“I quit reading it. Just could not plow through”mench wrote this review Wednesday, November 7, 2012. ( reply | permalink ) Was this review helpful? Yes | No
“Although this book got good reviews, I didn't really see the point of it. Described as a coming of age novel, it didn't really deliver. There is some sort of event that knocks the earth off course and the days start to stretch past 24hrs. Julia, who is pretty friendless, meets a boy and they spend their time together, and it's nice, but that's really about it. Everyday she talks about what's going on in the world, but it didn't do it for me.”Roxana C wrote this review Sunday, November 4, 2012. ( reply | permalink ) Was this review helpful? Yes | No
“Loved this imaginative novel in which the now-grown narrator reflects on an adolescence profoundly marked by the eerie and progressive slowing in the earth's rotation.”Darra W wrote this review Saturday, November 3, 2012. ( reply | permalink ) Was this review helpful? Yes | No
“Honestly, I didn't like it that much. The writing wasn't bad, but I didn't like the plot. Though poetic, the ending was inconclusive and left too many storylines unfinished. ”Madeline. wrote this review Friday, November 2, 2012. ( reply | permalink ) Was this review helpful? Yes | No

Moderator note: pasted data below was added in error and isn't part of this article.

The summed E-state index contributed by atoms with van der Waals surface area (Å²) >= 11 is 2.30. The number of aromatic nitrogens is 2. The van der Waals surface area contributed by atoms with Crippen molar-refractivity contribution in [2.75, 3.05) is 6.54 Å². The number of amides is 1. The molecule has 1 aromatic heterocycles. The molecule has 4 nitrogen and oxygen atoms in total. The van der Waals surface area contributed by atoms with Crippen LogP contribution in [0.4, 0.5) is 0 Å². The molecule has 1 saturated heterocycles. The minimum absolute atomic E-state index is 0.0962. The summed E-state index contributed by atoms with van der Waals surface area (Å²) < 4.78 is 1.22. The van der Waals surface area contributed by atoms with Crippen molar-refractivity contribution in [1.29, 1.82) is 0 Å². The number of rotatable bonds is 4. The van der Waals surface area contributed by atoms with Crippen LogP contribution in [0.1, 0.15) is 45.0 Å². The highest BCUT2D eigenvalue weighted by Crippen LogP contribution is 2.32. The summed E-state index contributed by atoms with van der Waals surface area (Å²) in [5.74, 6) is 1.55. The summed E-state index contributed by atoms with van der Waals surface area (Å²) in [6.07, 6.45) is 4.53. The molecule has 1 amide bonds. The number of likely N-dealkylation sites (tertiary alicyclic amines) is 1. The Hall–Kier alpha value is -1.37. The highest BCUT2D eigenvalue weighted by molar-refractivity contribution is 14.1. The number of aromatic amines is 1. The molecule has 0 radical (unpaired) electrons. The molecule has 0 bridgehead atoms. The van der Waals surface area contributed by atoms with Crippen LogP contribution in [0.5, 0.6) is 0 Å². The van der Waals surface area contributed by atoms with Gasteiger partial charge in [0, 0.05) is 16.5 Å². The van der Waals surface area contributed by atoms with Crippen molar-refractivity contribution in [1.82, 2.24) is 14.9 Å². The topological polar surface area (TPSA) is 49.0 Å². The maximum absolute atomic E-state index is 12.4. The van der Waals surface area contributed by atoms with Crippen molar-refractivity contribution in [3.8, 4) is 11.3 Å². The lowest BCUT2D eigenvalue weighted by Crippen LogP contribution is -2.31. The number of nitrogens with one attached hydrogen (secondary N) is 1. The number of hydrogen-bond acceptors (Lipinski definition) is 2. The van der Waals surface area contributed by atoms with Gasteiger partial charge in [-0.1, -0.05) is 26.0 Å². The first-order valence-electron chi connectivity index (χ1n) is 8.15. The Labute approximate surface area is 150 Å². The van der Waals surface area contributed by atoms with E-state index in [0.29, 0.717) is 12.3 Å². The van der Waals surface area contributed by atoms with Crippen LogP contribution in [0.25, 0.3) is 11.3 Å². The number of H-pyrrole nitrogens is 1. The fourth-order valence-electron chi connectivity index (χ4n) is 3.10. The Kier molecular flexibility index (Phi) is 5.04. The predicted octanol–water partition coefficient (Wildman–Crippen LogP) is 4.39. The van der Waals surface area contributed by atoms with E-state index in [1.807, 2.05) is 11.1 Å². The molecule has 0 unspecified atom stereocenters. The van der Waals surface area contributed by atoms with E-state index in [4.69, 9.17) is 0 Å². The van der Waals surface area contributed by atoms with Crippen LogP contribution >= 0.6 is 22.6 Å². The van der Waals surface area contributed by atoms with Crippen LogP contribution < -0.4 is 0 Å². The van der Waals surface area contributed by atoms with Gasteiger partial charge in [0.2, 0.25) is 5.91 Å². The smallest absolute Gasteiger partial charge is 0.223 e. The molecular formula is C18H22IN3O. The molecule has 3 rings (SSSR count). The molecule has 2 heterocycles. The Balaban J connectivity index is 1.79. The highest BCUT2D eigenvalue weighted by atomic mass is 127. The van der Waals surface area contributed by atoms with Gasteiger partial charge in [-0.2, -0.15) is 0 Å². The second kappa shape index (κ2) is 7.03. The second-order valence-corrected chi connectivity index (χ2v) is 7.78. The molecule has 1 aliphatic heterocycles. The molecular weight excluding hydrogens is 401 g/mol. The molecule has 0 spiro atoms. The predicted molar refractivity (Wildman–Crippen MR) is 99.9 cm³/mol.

“Reader beware: This is a well-written and imaginative story that is not the light-hearted read I expected from the title.”Nancy B wrote this review Thursday, November 1, 2012. ( reply | permalink ) Was this review helpful? Yes | No
“It was a realistic science fiction story, mixed with a coming of age. Very readable and intriguing. ”Shannonpayne07 wrote this review Tuesday, October 30, 2012. ( reply | permalink ) Was this review helpful? Yes | No
“An easy read. Not really my style but not terrible. I found her writing a little boring at times. ”Chantelle G wrote this review Tuesday, October 30, 2012. ( reply | permalink ) Was this review helpful? Yes | No
“This coming of age tale about an 11-year old girl in a southern California town during a time of apocalypse failed to stir my interest or heart. Young Julia is a typical girl trying to excel in school, deal with bullies, negotiate the emotional upheavals of her first crush, and come to terms with cracks in her parent’s marriage. The rotation of the Earth mysteriously and progressively slows, affecting the climate drastically, casting dark shadows over Julia’s childhood trajectory. As agriculture fails and the protective ozone layer disappears, Julia’s family rises to the occasion and somehow keeps hope alive. A modestly interesting twist is the division in society between people who follow the clock and those who follow the cycles of light and dark.
Maybe I am just too jaded, but I got no satisfaction out of this fairy tale. I would predict that much more civil disorder would prevail and invade their lives. I got somewhat more pleasure out of a similar tale of slow apocalypse in Susan Beth Pfeffer’s trilogy starting with “Life As We Knew It” (I stopped after the second one). Though also a young adult title, it did cover the inevitable violence from people competing for resources. The premise in that tale of the moon being knocked off its orbit as a cause of disastrous climate change was more plausible than that in Thompson’s story, which would call for some incredibly huge external force to slow the Earth’s spin.
“I'm listening to this book. Too early to rate it.
ok, but I was ready to stop listening several times. I jumped ahead to the last CD to see how it ended. I like books that have me hooked and this one didn't.”